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FDA warns 53 websites to stop marketing illegal opioids

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The FDA announced today that it sent warning letters to nine online networks that operate 53 websites ordering them to stop illegally marketing “potentially dangerous, unapproved and misbranded versions of opioid medications, including tramadol and oxycodone” according to a press release.

These companies are in violation of the Federal Food, Drug and Cosmetic Act, and those who fail to correct the violations indicated in the warning letters may be subject to product seizure or injunction, or other enforcement action, the FDA stated.

The release also stated that FDA-approved tramadol and oxycodone carry boxed warnings that indicate that the drugs carry a significant risk for serious or life-threatening adverse effects such as the potential for addiction, abuse, breathing problems, coma, death, misuse, and neonatal opioid withdrawal syndrome.

“The internet is virtually awash in illegal narcotics and we’re going to be taking new steps to work with legitimate internet firms to voluntarily crack down on these sales,” Scott Gottlieb, MD, said in a press release.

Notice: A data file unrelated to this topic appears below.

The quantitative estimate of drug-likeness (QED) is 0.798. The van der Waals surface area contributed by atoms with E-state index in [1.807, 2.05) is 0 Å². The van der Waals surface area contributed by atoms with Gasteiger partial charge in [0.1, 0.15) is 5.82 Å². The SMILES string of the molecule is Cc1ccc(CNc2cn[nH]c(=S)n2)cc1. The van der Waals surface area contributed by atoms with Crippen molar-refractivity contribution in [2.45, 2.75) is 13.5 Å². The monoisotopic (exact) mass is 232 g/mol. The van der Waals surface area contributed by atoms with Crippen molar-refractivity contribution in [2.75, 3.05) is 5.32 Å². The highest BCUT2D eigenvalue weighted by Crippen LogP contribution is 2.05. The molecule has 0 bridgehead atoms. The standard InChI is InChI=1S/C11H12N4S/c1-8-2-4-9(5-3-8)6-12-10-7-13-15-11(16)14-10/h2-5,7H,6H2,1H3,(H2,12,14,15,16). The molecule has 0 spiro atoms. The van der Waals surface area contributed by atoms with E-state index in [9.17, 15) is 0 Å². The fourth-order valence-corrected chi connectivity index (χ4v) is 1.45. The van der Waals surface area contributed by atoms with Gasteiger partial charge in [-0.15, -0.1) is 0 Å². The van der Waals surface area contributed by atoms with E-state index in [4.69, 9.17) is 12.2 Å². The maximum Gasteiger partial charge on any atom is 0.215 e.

“Opioids bought online may be counterfeit and could contain other dangerous substances. Consumers who use these products take significant risk with their lives,” he added, noting the warning letters are one of several FDA initiatives that seek to stem the tide of the opioid epidemic.

The online networks receiving warning letters include AnonShop, Eassybuyonline, Instabill ECS-Rx, Medstore.biz, One Stop Pharma, RemedyMart, RxCash.Biz, TramadolHub and XLPharmacy. The companies have 10 working days to tell the FDA how they are addressing the agency’s concerns, according to the release.

The FDA announced today that it sent warning letters to nine online networks that operate 53 websites ordering them to stop illegally marketing “potentially dangerous, unapproved and misbranded versions of opioid medications, including tramadol and oxycodone” according to a press release.

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“… No one is authorized to sell or distribute opioids via the internet in the U.S., with or without a prescription,” Donald D. Ashley, the FDA’s director of the Office of Compliance in the Center for Drug Evaluation and Research, added in the release.

Disclosure:
Gottlieb is FDA commissioner, Ashley is director of the Office of Compliance in the FDA’s Center for Drug Evaluation and Research.

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